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Nearly Three Million Ukrainian Refugees After Russian Invasion: UN

Ukrainian refugees in Germany
A contact point in Cologne, Germany for refugees from Ukraine, at the city’s Breslauer Platz. The number of Ukrainian refugees fleeing the country after the Russian invasion approached three million on Tuesday, the United Nations said. Credit: Raimond Spekking, via Wikimedia Commons/CC BY-SA 4.0

The number of Ukrainian refugees fleeing the country after the Russian invasion approached three million on Tuesday, the United Nations said.

Data from the UN Refugee Agency (UNHCR) suggests about 2.95 million people have left Ukraine thus far. The UNHCR is basing its aid plans on four million refugees — but the figure will likely increase.

Ukrainian refugees flee Russian invasion

After Sunday’s Russian strike on the Yavoriv military base near Lviv, some people from western Ukraine have now joined the refugee flow across the border.

“Everybody considered West Ukraine to be quite safe until they started striking Lviv,” said Zhanna, a mother from Kharkiv, who was heading to Poland to reunite with her godmother who left Ukraine a few days earlier, in an interview with Reuters. “We wanted to stay there. We did not want to go abroad.”

“We left Kharkiv for Kirovohrad,” Zhanna said. “Then they started striking Kirovohrad, they started striking Lviv — and it is complicated to avoid bombs with a small child.”

Most Ukrainian refugees are in countries bordering Ukraine — Poland, Slovakia, Hungary, Romania, and Moldova — with over half of them, or 1.8 million, in Poland alone. A significant number of refugees, however, are starting to move further west, with 300,000 individuals having gone so far to Western Europe, the UNHCR said on Tuesday.

“If we really show the best sides of ourselves in solidarity, we can manage,” the European Union’s top migration official, Ylva Johansson, said in Brussels. Johansson’s comments echoed Germany’s then-chancellor, Angela Merkel, at the height of Europe’s previous major influx of refugees in 2015-16, who said “Wir schaffen das” (“We can manage this”).

“I want to live in Ukraine but I can’t”

In Romania, Ukrainian women and children, with some refugees clutching teddy bears, continued to stream through the Siret border crossing where temperatures dropped to 28 degrees Fahrenheit overnight.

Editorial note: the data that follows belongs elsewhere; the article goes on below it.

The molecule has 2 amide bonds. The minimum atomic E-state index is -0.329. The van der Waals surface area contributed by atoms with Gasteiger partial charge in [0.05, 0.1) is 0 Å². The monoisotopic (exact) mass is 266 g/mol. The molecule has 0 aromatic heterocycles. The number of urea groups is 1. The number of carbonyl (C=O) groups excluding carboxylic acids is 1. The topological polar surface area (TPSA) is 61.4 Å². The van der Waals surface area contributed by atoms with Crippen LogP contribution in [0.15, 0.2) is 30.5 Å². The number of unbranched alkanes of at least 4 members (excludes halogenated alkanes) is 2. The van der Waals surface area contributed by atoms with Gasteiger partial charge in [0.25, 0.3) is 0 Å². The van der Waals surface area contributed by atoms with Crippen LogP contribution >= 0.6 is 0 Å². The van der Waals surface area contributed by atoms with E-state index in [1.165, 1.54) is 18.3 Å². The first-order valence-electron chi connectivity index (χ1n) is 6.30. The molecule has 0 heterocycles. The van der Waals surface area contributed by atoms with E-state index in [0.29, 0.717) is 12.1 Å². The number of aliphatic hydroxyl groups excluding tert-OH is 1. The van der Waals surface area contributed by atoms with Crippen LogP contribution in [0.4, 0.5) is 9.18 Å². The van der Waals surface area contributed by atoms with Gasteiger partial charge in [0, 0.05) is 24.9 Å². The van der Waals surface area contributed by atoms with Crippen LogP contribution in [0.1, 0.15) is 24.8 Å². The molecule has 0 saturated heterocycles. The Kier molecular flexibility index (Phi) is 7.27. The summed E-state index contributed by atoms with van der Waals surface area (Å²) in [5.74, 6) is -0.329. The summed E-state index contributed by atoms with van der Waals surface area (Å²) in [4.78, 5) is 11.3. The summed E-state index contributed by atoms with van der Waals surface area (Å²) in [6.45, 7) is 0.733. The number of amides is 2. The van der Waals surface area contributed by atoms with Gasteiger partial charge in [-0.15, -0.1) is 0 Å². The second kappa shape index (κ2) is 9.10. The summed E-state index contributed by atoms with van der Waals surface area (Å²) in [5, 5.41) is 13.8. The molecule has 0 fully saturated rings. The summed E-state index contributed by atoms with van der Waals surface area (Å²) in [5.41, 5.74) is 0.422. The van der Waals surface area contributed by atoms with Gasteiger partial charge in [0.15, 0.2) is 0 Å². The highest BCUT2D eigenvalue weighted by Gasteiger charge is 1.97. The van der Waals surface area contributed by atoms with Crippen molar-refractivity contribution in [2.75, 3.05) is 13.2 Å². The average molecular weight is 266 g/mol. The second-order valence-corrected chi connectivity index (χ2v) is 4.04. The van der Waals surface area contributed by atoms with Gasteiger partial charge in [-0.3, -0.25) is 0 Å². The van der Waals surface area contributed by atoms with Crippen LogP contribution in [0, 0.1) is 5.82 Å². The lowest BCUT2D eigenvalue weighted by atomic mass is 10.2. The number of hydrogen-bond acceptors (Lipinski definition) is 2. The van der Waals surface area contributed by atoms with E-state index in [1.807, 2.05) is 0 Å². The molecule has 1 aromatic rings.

Pulling suitcases and carrying backpacks, they were met by Romanian firefighters and volunteers, who carried their belongings to buses transporting them onward.

Further south, in Isaccea, at a busy border crossing on the Danube, a refugee called Tanya, from Mykolaiv in southern Ukraine, said she was fleeing to save her child’s life in an interview with Reuters. “On the way here I cried because I love my country; I want to live in Ukraine but I can’t because they are destroying everything now.”

In Moldova, one of Europe’s poorest countries, some refugees were returning home to Ukraine, either to fetch more belongings or hoping to return for good.

Liudmila, who did not give her last name during an interview with Reuters, was going back to Ukraine to fetch school supplies for her children in Moldova’s capital Chisinau. “On Monday, they began learning online and that’s why I should take some things for them — books, for writing.”

The UNHCR says those fleeing the conflict often had resources and contacts outside Ukraine, but now many of the refugees had left in a hurry and were more vulnerable. “We see a lot of elderly people and a lot of persons with disabilities, really people who were expecting and hoping until the last moment that the situation would change,” said Tatiana Chabac, an aid worker with the UNHCR, in an interview with Reuters.

Russia denies targeting civilians, describing its actions as a “special military operation” to demilitarize and “denazify” Ukraine, but the West says that’s a baseless pretext for Russia’s invasion.

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